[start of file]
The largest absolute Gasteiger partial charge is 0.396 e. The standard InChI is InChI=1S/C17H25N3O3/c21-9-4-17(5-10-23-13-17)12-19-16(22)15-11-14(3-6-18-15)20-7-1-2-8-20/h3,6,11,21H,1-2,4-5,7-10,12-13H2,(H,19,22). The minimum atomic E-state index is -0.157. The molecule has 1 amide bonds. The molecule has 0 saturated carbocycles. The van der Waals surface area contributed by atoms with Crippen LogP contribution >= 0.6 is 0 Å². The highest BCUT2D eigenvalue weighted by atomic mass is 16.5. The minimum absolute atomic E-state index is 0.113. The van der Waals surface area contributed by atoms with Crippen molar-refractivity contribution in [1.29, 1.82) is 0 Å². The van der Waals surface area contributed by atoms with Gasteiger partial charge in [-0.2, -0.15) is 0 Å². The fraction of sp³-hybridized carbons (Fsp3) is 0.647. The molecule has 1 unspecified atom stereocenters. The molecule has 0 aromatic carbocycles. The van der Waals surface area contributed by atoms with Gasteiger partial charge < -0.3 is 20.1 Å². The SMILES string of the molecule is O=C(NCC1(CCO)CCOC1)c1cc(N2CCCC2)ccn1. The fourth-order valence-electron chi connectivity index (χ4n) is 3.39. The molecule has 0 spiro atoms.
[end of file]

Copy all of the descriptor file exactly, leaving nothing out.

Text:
The largest absolute Gasteiger partial charge is 0.396 e. The standard InChI is InChI=1S/C17H25N3O3/c21-9-4-17(5-10-23-13-17)12-19-16(22)15-11-14(3-6-18-15)20-7-1-2-8-20/h3,6,11,21H,1-2,4-5,7-10,12-13H2,(H,19,22). The minimum atomic E-state index is -0.157. The molecule has 1 amide bonds. The molecule has 0 saturated carbocycles. The van der Waals surface area contributed by atoms with Crippen LogP contribution >= 0.6 is 0 Å². The highest BCUT2D eigenvalue weighted by atomic mass is 16.5. The minimum absolute atomic E-state index is 0.113. The van der Waals surface area contributed by atoms with Crippen molar-refractivity contribution in [1.29, 1.82) is 0 Å². The van der Waals surface area contributed by atoms with Gasteiger partial charge in [-0.2, -0.15) is 0 Å². The fraction of sp³-hybridized carbons (Fsp3) is 0.647. The molecule has 1 unspecified atom stereocenters. The molecule has 0 aromatic carbocycles. The van der Waals surface area contributed by atoms with Gasteiger partial charge < -0.3 is 20.1 Å². The SMILES string of the molecule is O=C(NCC1(CCO)CCOC1)c1cc(N2CCCC2)ccn1. The fourth-order valence-electron chi connectivity index (χ4n) is 3.39. The molecule has 0 spiro atoms.